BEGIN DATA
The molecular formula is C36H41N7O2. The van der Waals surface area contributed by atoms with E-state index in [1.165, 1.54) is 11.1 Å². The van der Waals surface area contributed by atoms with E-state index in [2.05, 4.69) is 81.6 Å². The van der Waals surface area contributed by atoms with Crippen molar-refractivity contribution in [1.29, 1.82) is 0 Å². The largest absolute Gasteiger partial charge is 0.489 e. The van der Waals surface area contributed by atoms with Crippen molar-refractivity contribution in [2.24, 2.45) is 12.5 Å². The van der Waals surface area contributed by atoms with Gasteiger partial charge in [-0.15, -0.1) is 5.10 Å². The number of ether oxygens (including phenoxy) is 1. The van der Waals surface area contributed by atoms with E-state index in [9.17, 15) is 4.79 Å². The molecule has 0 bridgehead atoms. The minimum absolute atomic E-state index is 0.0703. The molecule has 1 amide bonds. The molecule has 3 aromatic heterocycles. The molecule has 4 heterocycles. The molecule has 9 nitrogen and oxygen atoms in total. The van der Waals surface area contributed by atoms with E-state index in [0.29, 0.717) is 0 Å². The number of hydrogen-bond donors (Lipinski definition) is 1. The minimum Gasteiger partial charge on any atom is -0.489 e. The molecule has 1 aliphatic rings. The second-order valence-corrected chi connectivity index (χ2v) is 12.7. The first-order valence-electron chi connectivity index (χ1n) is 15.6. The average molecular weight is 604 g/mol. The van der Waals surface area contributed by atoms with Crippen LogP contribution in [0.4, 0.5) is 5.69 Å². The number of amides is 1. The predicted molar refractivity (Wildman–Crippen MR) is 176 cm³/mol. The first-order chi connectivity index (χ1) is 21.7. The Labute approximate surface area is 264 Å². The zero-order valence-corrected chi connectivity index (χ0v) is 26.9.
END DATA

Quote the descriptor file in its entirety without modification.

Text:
The molecular formula is C36H41N7O2. The van der Waals surface area contributed by atoms with E-state index in [1.165, 1.54) is 11.1 Å². The van der Waals surface area contributed by atoms with E-state index in [2.05, 4.69) is 81.6 Å². The van der Waals surface area contributed by atoms with Crippen molar-refractivity contribution in [1.29, 1.82) is 0 Å². The largest absolute Gasteiger partial charge is 0.489 e. The van der Waals surface area contributed by atoms with Crippen molar-refractivity contribution in [2.24, 2.45) is 12.5 Å². The van der Waals surface area contributed by atoms with Gasteiger partial charge in [-0.15, -0.1) is 5.10 Å². The number of ether oxygens (including phenoxy) is 1. The van der Waals surface area contributed by atoms with E-state index in [9.17, 15) is 4.79 Å². The molecule has 0 bridgehead atoms. The minimum absolute atomic E-state index is 0.0703. The molecule has 1 amide bonds. The molecule has 3 aromatic heterocycles. The molecule has 4 heterocycles. The molecule has 9 nitrogen and oxygen atoms in total. The van der Waals surface area contributed by atoms with E-state index in [0.29, 0.717) is 0 Å². The number of hydrogen-bond donors (Lipinski definition) is 1. The minimum Gasteiger partial charge on any atom is -0.489 e. The molecule has 1 aliphatic rings. The second-order valence-corrected chi connectivity index (χ2v) is 12.7. The first-order valence-electron chi connectivity index (χ1n) is 15.6. The average molecular weight is 604 g/mol. The van der Waals surface area contributed by atoms with Crippen LogP contribution in [0.4, 0.5) is 5.69 Å². The number of amides is 1. The predicted molar refractivity (Wildman–Crippen MR) is 176 cm³/mol. The first-order chi connectivity index (χ1) is 21.7. The Labute approximate surface area is 264 Å². The zero-order valence-corrected chi connectivity index (χ0v) is 26.9.